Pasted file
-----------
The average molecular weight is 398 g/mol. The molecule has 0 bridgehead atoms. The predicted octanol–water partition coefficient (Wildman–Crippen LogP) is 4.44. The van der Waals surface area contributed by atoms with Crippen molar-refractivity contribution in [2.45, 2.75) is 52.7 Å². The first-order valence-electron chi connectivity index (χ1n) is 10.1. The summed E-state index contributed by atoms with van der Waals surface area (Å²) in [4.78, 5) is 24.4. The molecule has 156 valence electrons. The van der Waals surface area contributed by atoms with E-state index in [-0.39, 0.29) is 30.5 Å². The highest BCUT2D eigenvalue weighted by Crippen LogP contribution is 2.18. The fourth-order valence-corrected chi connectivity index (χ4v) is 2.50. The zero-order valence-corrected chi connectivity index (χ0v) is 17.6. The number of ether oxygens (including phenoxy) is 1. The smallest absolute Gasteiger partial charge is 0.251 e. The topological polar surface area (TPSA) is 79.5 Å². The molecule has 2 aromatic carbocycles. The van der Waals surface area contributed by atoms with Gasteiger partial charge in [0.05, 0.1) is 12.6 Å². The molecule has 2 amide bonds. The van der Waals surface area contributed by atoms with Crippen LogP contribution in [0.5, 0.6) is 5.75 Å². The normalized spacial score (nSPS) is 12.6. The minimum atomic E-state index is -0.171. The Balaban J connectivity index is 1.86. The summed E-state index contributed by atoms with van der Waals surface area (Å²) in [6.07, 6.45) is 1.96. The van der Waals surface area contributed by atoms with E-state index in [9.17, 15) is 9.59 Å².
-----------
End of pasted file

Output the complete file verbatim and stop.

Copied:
The average molecular weight is 398 g/mol. The molecule has 0 bridgehead atoms. The predicted octanol–water partition coefficient (Wildman–Crippen LogP) is 4.44. The van der Waals surface area contributed by atoms with Crippen molar-refractivity contribution in [2.45, 2.75) is 52.7 Å². The first-order valence-electron chi connectivity index (χ1n) is 10.1. The summed E-state index contributed by atoms with van der Waals surface area (Å²) in [4.78, 5) is 24.4. The molecule has 156 valence electrons. The van der Waals surface area contributed by atoms with E-state index in [-0.39, 0.29) is 30.5 Å². The highest BCUT2D eigenvalue weighted by Crippen LogP contribution is 2.18. The fourth-order valence-corrected chi connectivity index (χ4v) is 2.50. The zero-order valence-corrected chi connectivity index (χ0v) is 17.6. The number of ether oxygens (including phenoxy) is 1. The smallest absolute Gasteiger partial charge is 0.251 e. The topological polar surface area (TPSA) is 79.5 Å². The molecule has 2 aromatic carbocycles. The van der Waals surface area contributed by atoms with Gasteiger partial charge in [0.05, 0.1) is 12.6 Å². The molecule has 2 amide bonds. The van der Waals surface area contributed by atoms with Crippen LogP contribution in [0.5, 0.6) is 5.75 Å². The normalized spacial score (nSPS) is 12.6. The minimum atomic E-state index is -0.171. The Balaban J connectivity index is 1.86. The summed E-state index contributed by atoms with van der Waals surface area (Å²) in [6.07, 6.45) is 1.96. The van der Waals surface area contributed by atoms with E-state index in [9.17, 15) is 9.59 Å².